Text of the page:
Amy and I developed a sort of routine, visiting the hospital daily, with me at the steering wheel, as Amy was still unable to drive. On the good days, we’d chat on the way to the hospital and on the other days the trips were silent, filled with anxious thoughts never expressed aloud. On every trip however, we kept our fingers crossed, hoping we’d be in luck to find a parking spot!
On one occasion when I returned from moving the car to another 2-hour park, I returned to NICU where I had left Ivy, and Amy’s face said a thousand words. There had been another non-breathing event and the incredible staff had milled around to stabilise her precious baby in the time I was gone. Amy focussed on the outcome, not the experience, reassuring ME, the baby was now fine. Terrifying!
When Sasha was 10 days old we arrived to find her in SCBU 2, having been moved from 3 during the night. A nurse poked her head out of the inner doorway, “ I am so glad you are here Amy, the baby has been throwing up this morning and needs a hug from mum”. The nurse explained that the morning had been frantic and she simply didn’t have the time to give the child the love she needed. Whilst Sasha was still connected to the cot by various tubes, Amy quickly took her distraught daughter in her arms, holding her vertically in front of her. Sasha threw her head back as far as she could, to gaze at the face of the person now holding her. She repeated throwing her head back five more times in rapid succession, pausing each time to intently focus on the face for a few seconds, searching for and finally affirming through vision, smell and touch that it was truly HER mum. The child relaxed, snuggled into her mother and promptly went to sleep. Having settled a now content Sasha, Amy left the baby after 90 minutes - not to go and have lunch or a break, but to see her other precious twin who had undergone surgery the morning after the girls were born and had another 3 yet to come.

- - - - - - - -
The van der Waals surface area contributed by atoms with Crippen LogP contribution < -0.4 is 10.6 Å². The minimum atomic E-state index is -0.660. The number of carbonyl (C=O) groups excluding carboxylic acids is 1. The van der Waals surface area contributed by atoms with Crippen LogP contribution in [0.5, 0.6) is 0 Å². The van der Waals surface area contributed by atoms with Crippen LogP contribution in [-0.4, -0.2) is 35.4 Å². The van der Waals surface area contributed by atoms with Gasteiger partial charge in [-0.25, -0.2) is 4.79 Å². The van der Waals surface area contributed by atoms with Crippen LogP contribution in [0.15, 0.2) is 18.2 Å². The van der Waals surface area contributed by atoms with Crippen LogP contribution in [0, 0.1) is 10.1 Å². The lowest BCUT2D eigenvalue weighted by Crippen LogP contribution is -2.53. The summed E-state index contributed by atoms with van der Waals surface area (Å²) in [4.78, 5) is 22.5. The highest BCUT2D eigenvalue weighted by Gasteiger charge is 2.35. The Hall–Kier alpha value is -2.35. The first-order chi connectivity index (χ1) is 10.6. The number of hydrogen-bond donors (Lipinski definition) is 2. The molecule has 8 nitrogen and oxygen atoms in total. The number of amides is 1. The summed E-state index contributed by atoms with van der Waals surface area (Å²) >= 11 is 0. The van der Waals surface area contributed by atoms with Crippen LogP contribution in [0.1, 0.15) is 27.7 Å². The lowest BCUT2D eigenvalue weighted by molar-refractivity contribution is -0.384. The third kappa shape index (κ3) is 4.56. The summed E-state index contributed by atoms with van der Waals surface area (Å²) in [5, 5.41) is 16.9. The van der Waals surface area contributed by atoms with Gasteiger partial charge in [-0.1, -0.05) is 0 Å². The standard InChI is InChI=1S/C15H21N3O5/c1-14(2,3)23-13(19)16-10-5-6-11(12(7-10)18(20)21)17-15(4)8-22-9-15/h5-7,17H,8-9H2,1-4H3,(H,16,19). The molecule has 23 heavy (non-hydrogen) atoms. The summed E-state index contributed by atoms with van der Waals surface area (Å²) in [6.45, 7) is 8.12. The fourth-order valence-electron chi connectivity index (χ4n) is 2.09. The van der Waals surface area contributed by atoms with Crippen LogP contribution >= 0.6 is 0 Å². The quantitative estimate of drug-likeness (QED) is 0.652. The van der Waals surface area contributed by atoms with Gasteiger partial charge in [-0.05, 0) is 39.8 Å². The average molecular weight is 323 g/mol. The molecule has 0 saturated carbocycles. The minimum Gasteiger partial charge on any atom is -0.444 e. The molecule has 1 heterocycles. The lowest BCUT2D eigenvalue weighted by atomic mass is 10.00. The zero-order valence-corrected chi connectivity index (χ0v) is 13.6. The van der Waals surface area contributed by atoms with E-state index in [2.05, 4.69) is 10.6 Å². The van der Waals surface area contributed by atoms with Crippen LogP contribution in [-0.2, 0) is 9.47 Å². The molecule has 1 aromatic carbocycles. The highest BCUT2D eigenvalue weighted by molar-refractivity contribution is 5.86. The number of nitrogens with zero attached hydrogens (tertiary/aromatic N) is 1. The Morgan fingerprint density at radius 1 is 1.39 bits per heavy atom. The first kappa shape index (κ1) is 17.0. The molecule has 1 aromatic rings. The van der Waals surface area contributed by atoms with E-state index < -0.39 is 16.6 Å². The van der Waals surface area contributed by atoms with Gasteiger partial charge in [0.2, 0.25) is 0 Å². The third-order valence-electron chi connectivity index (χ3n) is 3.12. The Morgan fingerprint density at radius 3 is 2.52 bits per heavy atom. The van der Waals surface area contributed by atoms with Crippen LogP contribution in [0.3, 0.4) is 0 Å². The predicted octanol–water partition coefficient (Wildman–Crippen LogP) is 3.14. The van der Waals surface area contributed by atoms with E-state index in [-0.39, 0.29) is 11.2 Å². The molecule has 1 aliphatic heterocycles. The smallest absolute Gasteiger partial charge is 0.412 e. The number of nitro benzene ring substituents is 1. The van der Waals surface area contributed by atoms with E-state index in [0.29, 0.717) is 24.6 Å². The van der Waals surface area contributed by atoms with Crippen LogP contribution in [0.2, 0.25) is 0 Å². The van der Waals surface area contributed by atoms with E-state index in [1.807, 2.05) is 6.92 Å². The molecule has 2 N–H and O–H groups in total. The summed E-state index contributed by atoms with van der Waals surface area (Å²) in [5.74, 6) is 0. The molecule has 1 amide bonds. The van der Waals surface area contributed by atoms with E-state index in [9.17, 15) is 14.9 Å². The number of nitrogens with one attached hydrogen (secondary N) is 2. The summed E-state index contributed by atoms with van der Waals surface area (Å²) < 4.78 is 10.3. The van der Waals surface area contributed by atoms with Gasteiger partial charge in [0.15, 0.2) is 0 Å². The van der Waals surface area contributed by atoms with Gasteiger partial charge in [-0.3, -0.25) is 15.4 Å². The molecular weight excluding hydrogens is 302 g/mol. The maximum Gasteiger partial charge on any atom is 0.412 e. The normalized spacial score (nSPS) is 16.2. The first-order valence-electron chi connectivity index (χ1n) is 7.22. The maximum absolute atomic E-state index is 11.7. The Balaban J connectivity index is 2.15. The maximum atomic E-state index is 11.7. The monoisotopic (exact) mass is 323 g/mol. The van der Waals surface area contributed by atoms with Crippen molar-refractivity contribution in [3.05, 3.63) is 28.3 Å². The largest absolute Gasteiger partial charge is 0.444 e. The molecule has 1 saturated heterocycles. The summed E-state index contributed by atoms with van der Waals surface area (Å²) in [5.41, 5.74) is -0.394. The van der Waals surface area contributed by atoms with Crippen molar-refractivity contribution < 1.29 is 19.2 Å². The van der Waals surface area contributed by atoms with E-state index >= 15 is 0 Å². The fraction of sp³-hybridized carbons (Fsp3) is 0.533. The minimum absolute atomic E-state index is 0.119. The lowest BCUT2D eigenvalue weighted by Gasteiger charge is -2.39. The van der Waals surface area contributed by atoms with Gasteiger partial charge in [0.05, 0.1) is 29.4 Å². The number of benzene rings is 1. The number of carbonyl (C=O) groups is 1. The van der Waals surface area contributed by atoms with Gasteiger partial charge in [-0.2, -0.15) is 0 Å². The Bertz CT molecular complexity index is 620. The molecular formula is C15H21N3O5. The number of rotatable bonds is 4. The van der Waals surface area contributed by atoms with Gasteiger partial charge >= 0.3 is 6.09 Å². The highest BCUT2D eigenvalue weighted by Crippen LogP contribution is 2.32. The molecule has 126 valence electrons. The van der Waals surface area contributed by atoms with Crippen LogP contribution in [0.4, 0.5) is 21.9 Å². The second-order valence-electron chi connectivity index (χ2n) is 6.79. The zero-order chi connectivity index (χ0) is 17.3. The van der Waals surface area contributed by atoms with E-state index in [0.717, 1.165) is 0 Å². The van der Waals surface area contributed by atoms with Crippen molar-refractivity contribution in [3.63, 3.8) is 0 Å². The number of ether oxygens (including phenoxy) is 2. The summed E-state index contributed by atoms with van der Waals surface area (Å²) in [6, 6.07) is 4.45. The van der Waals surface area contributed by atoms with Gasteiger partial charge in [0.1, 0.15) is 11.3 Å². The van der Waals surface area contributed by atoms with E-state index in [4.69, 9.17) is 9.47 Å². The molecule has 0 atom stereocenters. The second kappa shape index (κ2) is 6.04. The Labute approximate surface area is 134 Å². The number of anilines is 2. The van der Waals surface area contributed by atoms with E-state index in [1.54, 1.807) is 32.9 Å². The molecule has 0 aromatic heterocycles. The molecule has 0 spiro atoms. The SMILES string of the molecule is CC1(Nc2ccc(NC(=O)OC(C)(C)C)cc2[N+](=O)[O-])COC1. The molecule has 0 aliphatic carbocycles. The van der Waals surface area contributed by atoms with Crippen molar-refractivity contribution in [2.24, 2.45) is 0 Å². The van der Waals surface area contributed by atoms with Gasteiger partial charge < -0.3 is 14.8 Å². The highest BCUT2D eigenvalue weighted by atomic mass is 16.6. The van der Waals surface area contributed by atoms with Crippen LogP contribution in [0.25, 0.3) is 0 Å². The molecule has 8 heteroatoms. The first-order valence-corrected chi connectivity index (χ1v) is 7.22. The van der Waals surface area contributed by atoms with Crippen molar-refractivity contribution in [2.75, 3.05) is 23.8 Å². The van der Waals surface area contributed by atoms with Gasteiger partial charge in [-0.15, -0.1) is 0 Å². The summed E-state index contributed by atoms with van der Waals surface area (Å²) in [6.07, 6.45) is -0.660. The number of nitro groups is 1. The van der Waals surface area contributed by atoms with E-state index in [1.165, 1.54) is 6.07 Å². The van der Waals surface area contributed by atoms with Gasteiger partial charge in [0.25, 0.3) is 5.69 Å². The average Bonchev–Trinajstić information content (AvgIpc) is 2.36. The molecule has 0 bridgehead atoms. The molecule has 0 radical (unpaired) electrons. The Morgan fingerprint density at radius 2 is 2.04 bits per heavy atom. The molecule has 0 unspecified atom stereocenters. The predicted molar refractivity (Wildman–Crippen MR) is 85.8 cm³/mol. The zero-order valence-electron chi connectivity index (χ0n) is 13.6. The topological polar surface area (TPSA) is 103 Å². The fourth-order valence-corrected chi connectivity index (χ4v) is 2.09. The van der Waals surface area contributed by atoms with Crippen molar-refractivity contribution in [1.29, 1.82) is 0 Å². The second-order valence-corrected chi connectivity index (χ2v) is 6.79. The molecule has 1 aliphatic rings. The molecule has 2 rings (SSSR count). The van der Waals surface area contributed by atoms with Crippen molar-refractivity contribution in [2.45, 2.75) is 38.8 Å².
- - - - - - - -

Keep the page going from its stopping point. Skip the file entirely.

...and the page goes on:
With absolutely no criticism of the staff or the hospital, my professional voice now needs a brief airing! Attachment, relationships and the necessity of the maternal/paternal-child bond to baby’s long-term development, health and wellbeing has been documented and evidenced overtime by many a researcher- why is it that the nurturing of humanity always seems to take second place to economics and the mighty dollar? If the voices of our youngest citizens were truly listened to, families and loved ones would be with their babies, and not asked to separate from them repeatedly each and every day. It is heart wrenching for the babies AND their parents.